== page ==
I'm having a heck of a time with the ServerSideRender component for a Gutenberg block I'm developing. I'm seeing this error in the (non-)rendered block: Error loading block: The response is not a valid JSON response. But where can I see the actual JSON response?

In the Chrome Inspector Tools I see:

Failed to load resource: the server responded with a status of 502 ()

along with the request that was sent, with all the block attributes:


All the attributes look correct, and how they're handled in the PHP render callback is looking correct. I had the ServerSideRender working until yesterday, and now suddenly this "non valid JSON response error" is popping up.

I haven't made any changes to my render callback in PHP. I have even stepped through the render callback PHP function to make sure it was receiving all the attributes correctly and handling them correctly, and I have verified that that is the case. I have a function that will write to a debug.txt file, and I have stepped through the render callback making sure that each condition is working correctly. I can even see the final output that the render callback is returning, and it is correct. And yet, I am seeing this error on the Gutenberg block side. It would be helpful to have a more significant error message rather than "not a valid JSON response".

Looking at the Network tab of the Chrome Inspector Tools I am seeing that the actual response from the request posted above is 502 Bad Gateway - nginx.

I have no idea what this is supposed to mean, because the request from the block is being sent to the server callback, the server callback is processing the request and returning a correct response. Something is happening somewhere between the response that is returned from the callback and the client side rendering of the block. Any ideas what could possibly be going on?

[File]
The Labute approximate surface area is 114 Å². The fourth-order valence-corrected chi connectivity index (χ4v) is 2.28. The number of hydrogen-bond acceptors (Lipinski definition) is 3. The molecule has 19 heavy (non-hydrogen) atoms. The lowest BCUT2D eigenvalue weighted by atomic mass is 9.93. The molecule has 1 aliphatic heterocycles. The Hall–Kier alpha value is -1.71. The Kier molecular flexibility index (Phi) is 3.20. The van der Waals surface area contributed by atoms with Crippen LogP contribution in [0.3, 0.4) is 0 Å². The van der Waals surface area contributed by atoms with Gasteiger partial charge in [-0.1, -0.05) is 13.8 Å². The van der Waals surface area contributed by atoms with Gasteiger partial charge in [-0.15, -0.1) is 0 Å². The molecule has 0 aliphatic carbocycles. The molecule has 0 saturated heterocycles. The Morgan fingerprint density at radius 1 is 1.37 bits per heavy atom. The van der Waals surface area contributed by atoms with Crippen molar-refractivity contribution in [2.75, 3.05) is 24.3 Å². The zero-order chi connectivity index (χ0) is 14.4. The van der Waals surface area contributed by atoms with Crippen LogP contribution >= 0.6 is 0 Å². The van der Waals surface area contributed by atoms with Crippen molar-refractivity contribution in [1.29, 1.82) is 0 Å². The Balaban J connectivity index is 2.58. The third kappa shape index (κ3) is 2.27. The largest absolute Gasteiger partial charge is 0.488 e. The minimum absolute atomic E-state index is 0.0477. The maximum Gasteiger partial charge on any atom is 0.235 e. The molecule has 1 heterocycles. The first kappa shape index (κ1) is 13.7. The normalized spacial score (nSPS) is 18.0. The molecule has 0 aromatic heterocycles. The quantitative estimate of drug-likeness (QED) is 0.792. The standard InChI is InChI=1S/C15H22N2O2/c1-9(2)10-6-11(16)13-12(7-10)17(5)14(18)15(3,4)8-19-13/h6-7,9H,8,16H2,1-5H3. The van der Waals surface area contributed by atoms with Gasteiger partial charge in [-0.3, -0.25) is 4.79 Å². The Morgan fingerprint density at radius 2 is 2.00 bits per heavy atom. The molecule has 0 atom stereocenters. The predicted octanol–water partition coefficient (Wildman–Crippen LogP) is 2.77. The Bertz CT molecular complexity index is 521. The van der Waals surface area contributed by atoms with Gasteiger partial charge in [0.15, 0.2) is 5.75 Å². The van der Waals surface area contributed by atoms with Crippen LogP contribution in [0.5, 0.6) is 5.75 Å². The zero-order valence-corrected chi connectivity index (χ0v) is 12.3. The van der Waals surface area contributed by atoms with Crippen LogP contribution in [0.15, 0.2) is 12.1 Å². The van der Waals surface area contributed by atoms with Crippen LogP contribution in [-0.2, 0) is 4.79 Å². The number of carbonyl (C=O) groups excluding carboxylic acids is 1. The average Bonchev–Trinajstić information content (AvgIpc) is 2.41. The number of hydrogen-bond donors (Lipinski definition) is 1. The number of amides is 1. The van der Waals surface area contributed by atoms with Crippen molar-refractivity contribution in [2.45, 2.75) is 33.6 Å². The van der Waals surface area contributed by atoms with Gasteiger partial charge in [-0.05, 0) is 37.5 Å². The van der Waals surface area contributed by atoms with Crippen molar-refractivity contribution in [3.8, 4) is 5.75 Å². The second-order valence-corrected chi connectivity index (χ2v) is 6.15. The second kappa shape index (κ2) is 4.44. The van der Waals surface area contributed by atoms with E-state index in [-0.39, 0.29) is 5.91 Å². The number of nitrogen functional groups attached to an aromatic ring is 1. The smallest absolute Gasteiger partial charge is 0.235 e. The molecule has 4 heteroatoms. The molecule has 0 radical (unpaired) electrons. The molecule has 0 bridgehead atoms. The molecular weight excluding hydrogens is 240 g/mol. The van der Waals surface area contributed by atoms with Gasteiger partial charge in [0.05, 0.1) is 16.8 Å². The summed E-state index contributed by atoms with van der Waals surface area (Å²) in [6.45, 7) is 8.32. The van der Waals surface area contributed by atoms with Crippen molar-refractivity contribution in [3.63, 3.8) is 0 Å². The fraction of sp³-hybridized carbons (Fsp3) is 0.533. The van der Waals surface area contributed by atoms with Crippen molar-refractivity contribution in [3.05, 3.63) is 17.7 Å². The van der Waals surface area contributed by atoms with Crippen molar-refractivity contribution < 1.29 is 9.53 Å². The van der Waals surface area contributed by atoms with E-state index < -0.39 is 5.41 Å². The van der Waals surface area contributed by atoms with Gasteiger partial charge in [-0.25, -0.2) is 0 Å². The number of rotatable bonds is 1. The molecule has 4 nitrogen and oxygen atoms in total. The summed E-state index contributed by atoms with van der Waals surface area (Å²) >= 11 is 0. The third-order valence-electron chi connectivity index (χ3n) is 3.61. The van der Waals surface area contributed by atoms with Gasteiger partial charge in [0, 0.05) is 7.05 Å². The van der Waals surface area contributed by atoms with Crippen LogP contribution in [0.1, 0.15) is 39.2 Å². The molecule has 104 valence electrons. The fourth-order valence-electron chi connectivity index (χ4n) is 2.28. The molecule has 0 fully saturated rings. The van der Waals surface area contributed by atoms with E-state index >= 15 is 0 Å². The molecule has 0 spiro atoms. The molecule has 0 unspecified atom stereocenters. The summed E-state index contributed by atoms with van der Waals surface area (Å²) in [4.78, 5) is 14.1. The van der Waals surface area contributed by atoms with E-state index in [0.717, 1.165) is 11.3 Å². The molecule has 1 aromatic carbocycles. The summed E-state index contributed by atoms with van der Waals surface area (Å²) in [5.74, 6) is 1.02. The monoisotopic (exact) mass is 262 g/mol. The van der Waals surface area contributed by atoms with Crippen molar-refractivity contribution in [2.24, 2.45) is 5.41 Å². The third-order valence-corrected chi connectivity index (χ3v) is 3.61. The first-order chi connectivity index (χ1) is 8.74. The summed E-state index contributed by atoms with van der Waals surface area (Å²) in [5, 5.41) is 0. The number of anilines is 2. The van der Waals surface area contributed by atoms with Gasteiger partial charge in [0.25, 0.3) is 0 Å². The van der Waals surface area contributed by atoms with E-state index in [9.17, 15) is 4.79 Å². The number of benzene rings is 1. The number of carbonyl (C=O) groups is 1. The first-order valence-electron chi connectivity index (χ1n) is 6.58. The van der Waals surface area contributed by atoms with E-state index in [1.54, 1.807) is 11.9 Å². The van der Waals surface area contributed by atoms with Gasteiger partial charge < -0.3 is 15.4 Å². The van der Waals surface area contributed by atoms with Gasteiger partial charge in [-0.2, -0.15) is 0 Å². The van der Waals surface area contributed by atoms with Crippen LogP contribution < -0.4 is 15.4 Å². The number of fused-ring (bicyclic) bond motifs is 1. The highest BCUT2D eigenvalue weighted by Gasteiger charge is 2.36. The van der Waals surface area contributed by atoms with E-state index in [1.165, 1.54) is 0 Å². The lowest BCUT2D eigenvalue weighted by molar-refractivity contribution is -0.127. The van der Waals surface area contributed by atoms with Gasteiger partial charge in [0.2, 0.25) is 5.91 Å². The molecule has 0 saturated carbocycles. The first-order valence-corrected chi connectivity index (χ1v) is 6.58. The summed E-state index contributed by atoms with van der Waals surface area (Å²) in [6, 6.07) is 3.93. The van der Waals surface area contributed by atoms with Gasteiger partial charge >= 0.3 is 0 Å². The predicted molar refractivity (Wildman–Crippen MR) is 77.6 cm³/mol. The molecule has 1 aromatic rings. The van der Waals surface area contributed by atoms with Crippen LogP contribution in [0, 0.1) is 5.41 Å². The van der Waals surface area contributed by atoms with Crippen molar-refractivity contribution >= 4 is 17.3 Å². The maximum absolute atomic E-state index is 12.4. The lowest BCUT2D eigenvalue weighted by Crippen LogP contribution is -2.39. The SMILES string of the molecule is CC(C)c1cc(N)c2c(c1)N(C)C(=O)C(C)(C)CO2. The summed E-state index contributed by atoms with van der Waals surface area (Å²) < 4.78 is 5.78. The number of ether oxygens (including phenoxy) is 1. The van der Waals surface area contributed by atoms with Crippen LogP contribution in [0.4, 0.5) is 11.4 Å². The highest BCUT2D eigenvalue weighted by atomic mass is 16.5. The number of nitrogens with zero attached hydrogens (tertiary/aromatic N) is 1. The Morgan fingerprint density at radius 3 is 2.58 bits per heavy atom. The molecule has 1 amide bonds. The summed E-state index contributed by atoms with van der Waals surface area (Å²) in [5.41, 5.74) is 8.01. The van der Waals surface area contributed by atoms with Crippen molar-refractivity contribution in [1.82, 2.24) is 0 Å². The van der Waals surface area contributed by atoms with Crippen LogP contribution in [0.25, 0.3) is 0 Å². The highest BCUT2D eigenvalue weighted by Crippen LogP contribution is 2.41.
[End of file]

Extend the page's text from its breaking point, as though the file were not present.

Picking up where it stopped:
• Have you checked the PHP error log? That URL is extremely long, are you sure that it's valid at that length? Would it not make more sense to use block styles for things like font family etc rather than putting them on the block itself as parameters? It'd be easier to use, more performant, and have a much nicer UI with previews. Normally you would see the JSON response in the dev tools, but you can't see it because there isn't one. The response was not JSON, it was "502 bad gateway". – Tom J Nowell Jun 5 '20 at 12:56
  • only relevant error I can see in the logs would be this: 3146#0: *230188 upstream sent too big header while reading response header from upstream – JohnRDOrazio Jun 5 '20 at 13:45
  • since these attributes are being saved as a single option array in the ServerSideRender callback, is it possible to instead save to WordPress options from the client side code? And is it possible to read transients from the client side code? I am using transients to cache requests to an external service, and the ServerSideRender callback is checking against the transients. If I can do that client side, why by all means. – JohnRDOrazio Jun 5 '20 at 13:48
  • I seem to have found the solution by upping the proxy_buffer_size for my nginx requests, as indicated here: talk.plesk.com/threads/… . However, I can imagine that if it was a problem for myself in the development phase, it could very well be a problem for users in production phase, so it would be a good idea to avoid the ServerSideRender. I guess I'll turn this into a new question: whether transients and options can be handled in the client side apis. – JohnRDOrazio Jun 5 '20 at 14:48